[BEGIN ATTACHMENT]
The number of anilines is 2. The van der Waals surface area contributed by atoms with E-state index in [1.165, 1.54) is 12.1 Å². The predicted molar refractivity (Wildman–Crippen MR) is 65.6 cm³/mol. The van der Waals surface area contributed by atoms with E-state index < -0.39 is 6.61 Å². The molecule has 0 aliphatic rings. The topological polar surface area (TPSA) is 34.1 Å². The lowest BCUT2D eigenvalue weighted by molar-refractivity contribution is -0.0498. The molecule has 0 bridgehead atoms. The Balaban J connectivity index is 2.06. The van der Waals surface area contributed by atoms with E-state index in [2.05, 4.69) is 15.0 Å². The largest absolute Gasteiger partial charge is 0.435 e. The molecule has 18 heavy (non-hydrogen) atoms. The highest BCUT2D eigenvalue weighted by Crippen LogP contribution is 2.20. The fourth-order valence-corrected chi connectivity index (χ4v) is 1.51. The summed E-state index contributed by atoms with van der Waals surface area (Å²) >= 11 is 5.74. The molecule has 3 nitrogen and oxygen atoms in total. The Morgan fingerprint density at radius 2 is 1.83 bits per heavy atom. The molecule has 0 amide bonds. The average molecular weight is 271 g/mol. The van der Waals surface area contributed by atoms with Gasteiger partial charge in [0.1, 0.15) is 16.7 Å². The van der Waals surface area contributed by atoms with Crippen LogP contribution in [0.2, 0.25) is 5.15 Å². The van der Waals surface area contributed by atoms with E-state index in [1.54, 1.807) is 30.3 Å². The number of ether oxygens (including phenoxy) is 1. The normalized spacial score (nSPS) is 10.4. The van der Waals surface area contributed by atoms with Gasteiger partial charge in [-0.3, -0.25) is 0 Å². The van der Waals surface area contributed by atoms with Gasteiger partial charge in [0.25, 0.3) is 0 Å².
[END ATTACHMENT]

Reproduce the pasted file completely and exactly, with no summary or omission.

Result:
The number of anilines is 2. The van der Waals surface area contributed by atoms with E-state index in [1.165, 1.54) is 12.1 Å². The predicted molar refractivity (Wildman–Crippen MR) is 65.6 cm³/mol. The van der Waals surface area contributed by atoms with E-state index < -0.39 is 6.61 Å². The molecule has 0 aliphatic rings. The topological polar surface area (TPSA) is 34.1 Å². The lowest BCUT2D eigenvalue weighted by molar-refractivity contribution is -0.0498. The molecule has 0 bridgehead atoms. The Balaban J connectivity index is 2.06. The van der Waals surface area contributed by atoms with E-state index in [2.05, 4.69) is 15.0 Å². The largest absolute Gasteiger partial charge is 0.435 e. The molecule has 18 heavy (non-hydrogen) atoms. The highest BCUT2D eigenvalue weighted by Crippen LogP contribution is 2.20. The fourth-order valence-corrected chi connectivity index (χ4v) is 1.51. The summed E-state index contributed by atoms with van der Waals surface area (Å²) >= 11 is 5.74. The molecule has 3 nitrogen and oxygen atoms in total. The Morgan fingerprint density at radius 2 is 1.83 bits per heavy atom. The molecule has 0 amide bonds. The average molecular weight is 271 g/mol. The van der Waals surface area contributed by atoms with Gasteiger partial charge in [0.1, 0.15) is 16.7 Å². The van der Waals surface area contributed by atoms with Crippen LogP contribution in [0.2, 0.25) is 5.15 Å². The van der Waals surface area contributed by atoms with E-state index in [1.54, 1.807) is 30.3 Å². The number of ether oxygens (including phenoxy) is 1. The normalized spacial score (nSPS) is 10.4. The van der Waals surface area contributed by atoms with Gasteiger partial charge in [-0.3, -0.25) is 0 Å². The van der Waals surface area contributed by atoms with Gasteiger partial charge in [0.25, 0.3) is 0 Å².